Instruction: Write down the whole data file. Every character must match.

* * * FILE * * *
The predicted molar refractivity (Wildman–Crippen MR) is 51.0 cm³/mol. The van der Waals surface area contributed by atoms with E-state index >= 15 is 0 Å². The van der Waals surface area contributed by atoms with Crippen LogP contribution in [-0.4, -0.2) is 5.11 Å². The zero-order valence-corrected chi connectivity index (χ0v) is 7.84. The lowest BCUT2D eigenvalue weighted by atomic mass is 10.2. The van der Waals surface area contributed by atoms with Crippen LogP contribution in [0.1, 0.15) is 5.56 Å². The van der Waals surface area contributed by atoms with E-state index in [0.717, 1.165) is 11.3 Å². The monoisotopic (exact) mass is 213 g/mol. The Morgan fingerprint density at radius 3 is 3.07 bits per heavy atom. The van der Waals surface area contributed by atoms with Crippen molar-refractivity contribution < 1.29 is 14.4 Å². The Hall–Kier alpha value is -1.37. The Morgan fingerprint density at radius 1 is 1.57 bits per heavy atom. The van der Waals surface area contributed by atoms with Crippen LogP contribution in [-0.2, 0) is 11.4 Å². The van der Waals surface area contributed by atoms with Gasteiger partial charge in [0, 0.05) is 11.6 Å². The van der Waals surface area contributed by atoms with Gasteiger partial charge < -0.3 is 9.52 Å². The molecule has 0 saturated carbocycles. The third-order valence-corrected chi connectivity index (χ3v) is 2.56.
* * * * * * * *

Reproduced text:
The predicted molar refractivity (Wildman–Crippen MR) is 51.0 cm³/mol. The van der Waals surface area contributed by atoms with E-state index >= 15 is 0 Å². The van der Waals surface area contributed by atoms with Crippen LogP contribution in [-0.4, -0.2) is 5.11 Å². The zero-order valence-corrected chi connectivity index (χ0v) is 7.84. The lowest BCUT2D eigenvalue weighted by atomic mass is 10.2. The van der Waals surface area contributed by atoms with Crippen LogP contribution in [0.1, 0.15) is 5.56 Å². The van der Waals surface area contributed by atoms with E-state index in [0.717, 1.165) is 11.3 Å². The monoisotopic (exact) mass is 213 g/mol. The Morgan fingerprint density at radius 3 is 3.07 bits per heavy atom. The van der Waals surface area contributed by atoms with Crippen molar-refractivity contribution < 1.29 is 14.4 Å². The Hall–Kier alpha value is -1.37. The Morgan fingerprint density at radius 1 is 1.57 bits per heavy atom. The van der Waals surface area contributed by atoms with Crippen LogP contribution in [-0.2, 0) is 11.4 Å². The van der Waals surface area contributed by atoms with Gasteiger partial charge in [0, 0.05) is 11.6 Å². The van der Waals surface area contributed by atoms with Gasteiger partial charge < -0.3 is 9.52 Å². The molecule has 0 saturated carbocycles. The third-order valence-corrected chi connectivity index (χ3v) is 2.56.